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The other day my daughter came to me in tears. Her little brother had hit her in the head with a rock because she didn’t wait for him to finish getting his shoes on when it was time to leave for the school bus. She left him behind, which made him feel sad, and because he doesn’t have the emotional maturity and verbal agility to communicate his feelings to her, he demonstrated his hurt the way he knew how: by hurting her. She was physically unscathed but understandably in distress and I was concerned. 

My children were experiencing two distinct attachment injuries from the same incident and the only way they were going to understand secure attachment was if they learned how to practice it themselves. 

This wounded boy needed reassurance he was still loved while also understanding that what he did was wrong. It was okay that he felt abandoned, angry, and sad that his sister left him. It was not okay that he hit her. 

This wounded girl needed to know that she doesn’t need to put up with people who would hurt her because they can’t figure out how to deal with and communicate their emotions. She had every right to be angry and decide not to give time and attention to someone who would hurt her. 

I’d been aware of Attachment Theory for quite some time, but only recently started to really dive into what makes and maintains secure attachments. I found the information so important that I wrote the five principles of secure attachment on the black board in our dining room and spent time going over them one by one with the kids. 

Those academic exercises were about to take their first steps into my children’s lives. 

I took them over to the black board and had them sit down.

Attachment Theory

I’d first heard about Attachment Theory 14 years ago when I was pregnant with my oldest. I was working at a parenting center where I could take all of the classes for free and one of the classes was on attachment parenting. When I wasn’t working I would also read several of the books in the library on Attachment Parenting by the likes of Dr Sears.

Years later it would come up again in a podcast I frequently listen to called Psychology In Seattle. The host, Dr. Kirk Honda, PsyD, LMFT, is an enormous proponent of Attachment Theory in his work and has done over 60 episodes featuring Attachment Theory (most of which I’ve listened to) including a six chapter deep dive I made sure to listen to twice so I could take more thorough notes (it’s that good). It was his last episode, however, wherein he talks about focusing on doing what it necessary to foster secure attachments that gave me the idea of attempting to pass that information to my children.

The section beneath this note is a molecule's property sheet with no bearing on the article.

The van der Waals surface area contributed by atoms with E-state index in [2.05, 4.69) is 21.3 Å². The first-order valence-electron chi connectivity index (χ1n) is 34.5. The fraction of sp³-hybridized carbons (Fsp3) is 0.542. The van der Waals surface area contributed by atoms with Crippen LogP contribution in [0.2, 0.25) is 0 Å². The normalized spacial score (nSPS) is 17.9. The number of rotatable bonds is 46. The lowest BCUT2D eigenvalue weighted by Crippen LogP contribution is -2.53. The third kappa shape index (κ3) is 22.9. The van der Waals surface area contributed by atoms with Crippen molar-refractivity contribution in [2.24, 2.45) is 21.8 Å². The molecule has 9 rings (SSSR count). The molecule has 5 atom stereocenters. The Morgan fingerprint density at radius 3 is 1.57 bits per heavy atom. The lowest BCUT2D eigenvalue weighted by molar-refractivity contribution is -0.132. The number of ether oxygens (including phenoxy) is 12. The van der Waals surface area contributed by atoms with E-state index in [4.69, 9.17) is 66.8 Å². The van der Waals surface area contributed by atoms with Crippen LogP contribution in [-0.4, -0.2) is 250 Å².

But it was The Attachment Project that gave me the last piece in the form of the five principles of secure attachments. The information presented there, along with the strengths and weaknesses of the different attachment styles was a significant step in understanding that attachment styles come with strengths and weaknesses and do not mean one is doomed to struggle. The site also has some great resources in discovering your own attachment style should you want to do so.

In a nutshell, Attachment Theory is the idea that the manner in which the needs of a child are met by a primary caregiver in infancy highly informs how that child will grow up to relate to the world and future relationships. 

The two primary attachment styles are Secure and Insecure. 

Secure attachments are formed when the physical and emotional needs of a child are immediately, compassionately, and appropriately met. When this happens, the child learns that he is worthy of care and people can be trusted as a source of love, nurutance, and safety.

If the child’s needs are not met, however, the child is forced to develop defense mechanisms that assume he or she is not worthy of care and others cannot be relied upon. This child may demonstrate one of the three Insecure attachment types: Avoidant, Preoccupied, or Disorganized. 

This early-adopted attachment style may set the dominant tendency of that child’s future attachments but no one is only ever one attachment style. It may take time and energy, but insecurely attached individuals may learn to develop deeply rewarding and secure attachments. Likewise, a securely attached individual might experience trauma in life that leaves him fearful and avoidant of attachments in the future. Attachments may also fluctuate within a single relationship based upon the ebb and flow of the relationship itself and how the people within it interact and deal with stress and conflict.